Type: Articles Published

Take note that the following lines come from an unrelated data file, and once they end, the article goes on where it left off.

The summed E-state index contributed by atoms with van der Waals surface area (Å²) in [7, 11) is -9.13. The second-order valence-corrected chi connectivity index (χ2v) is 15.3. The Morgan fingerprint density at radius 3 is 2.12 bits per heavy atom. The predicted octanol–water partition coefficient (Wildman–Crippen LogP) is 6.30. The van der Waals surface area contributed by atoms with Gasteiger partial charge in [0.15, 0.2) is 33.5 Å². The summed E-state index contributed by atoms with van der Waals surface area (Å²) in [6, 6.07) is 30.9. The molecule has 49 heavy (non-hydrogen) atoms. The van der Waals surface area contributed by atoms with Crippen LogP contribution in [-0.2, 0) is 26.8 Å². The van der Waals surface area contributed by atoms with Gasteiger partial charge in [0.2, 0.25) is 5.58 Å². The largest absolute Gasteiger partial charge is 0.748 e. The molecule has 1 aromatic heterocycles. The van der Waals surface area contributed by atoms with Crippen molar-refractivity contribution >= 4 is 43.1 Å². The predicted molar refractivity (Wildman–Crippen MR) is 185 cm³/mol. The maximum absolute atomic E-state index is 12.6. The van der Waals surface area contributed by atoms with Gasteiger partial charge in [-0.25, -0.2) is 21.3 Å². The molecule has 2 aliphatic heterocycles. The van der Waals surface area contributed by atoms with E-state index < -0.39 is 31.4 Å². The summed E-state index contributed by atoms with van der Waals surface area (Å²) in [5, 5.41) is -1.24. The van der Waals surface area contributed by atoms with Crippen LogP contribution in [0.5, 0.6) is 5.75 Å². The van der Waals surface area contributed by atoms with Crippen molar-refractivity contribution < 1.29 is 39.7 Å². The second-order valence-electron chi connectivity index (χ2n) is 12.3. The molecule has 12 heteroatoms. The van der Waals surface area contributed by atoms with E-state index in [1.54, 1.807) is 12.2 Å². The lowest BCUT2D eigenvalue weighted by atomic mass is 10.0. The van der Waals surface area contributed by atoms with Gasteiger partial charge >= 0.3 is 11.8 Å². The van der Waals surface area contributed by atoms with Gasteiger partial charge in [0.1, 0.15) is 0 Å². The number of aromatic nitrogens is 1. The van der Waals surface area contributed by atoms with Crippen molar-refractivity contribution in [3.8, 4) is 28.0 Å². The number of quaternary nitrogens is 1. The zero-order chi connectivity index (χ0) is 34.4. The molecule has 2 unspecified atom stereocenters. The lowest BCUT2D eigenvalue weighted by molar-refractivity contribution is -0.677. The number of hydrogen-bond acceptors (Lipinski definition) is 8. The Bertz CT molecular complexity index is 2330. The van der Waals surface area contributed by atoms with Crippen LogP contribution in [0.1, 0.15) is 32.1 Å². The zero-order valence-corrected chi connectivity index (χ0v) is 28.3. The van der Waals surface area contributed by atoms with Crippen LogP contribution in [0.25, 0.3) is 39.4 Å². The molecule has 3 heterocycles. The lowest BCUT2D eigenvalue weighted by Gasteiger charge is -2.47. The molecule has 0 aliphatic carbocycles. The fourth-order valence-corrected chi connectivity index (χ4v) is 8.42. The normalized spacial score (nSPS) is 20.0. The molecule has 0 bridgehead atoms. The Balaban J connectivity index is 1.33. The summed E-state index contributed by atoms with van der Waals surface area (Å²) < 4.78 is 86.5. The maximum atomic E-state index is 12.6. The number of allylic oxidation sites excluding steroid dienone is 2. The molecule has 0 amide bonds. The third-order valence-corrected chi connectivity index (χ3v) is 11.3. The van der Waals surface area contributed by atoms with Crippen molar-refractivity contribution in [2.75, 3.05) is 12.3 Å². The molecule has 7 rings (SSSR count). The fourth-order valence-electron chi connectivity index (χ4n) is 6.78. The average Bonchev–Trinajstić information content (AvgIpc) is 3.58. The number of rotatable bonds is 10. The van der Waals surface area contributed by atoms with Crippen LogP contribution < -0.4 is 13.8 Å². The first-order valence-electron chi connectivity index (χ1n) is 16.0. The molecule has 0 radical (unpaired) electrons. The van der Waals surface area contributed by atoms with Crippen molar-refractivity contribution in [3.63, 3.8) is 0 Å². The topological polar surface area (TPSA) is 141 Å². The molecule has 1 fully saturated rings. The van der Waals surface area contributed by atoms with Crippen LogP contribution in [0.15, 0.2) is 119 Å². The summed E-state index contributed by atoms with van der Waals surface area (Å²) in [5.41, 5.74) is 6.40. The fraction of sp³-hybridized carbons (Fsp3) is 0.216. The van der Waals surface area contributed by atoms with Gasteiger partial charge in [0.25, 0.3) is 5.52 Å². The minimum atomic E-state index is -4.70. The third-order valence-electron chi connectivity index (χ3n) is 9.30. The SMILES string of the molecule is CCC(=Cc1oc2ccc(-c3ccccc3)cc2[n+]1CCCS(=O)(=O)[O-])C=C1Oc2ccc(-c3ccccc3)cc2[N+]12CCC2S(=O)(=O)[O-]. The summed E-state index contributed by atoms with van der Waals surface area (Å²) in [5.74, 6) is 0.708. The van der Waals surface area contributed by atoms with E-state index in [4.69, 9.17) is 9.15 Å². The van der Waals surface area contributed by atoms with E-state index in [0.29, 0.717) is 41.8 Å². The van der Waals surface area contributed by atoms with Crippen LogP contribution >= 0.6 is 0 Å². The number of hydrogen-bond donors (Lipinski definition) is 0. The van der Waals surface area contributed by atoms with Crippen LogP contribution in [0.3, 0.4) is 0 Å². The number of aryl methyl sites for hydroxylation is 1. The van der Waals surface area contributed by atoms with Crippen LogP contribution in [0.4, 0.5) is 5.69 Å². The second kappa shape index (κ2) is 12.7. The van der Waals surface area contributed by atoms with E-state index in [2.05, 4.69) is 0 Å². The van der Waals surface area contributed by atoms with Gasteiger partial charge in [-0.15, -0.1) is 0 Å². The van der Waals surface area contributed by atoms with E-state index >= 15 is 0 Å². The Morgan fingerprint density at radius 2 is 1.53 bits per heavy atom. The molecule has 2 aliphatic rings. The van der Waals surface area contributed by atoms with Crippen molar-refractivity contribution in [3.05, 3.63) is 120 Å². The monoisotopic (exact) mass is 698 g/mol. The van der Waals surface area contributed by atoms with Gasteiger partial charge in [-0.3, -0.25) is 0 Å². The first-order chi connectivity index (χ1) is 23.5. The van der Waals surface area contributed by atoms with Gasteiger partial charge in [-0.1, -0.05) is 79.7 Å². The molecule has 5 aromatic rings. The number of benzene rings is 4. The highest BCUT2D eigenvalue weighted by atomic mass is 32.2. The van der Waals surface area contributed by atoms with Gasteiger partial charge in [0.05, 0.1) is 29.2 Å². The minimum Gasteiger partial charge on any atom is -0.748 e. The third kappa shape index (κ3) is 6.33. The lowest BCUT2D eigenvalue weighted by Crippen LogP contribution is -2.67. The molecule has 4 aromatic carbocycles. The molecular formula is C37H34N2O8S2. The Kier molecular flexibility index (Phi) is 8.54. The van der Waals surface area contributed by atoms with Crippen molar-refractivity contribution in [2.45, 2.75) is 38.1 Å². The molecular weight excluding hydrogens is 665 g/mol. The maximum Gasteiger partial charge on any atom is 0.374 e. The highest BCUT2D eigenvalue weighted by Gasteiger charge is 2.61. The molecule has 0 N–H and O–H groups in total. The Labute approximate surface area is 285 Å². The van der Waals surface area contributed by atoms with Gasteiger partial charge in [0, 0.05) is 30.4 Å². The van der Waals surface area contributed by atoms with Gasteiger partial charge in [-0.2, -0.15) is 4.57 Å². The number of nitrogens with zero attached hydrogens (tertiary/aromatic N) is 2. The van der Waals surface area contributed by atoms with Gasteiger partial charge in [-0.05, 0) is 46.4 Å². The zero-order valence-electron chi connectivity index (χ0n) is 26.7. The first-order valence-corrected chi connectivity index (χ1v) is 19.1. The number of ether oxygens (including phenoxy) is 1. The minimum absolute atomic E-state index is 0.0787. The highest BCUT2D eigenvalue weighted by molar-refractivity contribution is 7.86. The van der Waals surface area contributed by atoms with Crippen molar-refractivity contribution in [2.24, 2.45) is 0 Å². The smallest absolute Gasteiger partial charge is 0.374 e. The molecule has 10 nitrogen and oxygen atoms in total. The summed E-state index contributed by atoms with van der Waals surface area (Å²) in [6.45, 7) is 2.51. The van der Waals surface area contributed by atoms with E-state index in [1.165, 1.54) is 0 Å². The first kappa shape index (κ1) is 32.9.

In litigation where the stakes are high—either in financial terms or because the case is apt to establish a precedent that will significantly impact persons other than the litigants—it is common for one or both of the parties to solicit amicus curiae briefs. From the perspective of the putative amicus who is approached to weigh in on an appeal, participating in this way can be desirable. A well-crafted amicus brief can be a powerful and a cost-effective way to influence the development of the law without the downsides of being an actual party to, or intervenor in, litigation.
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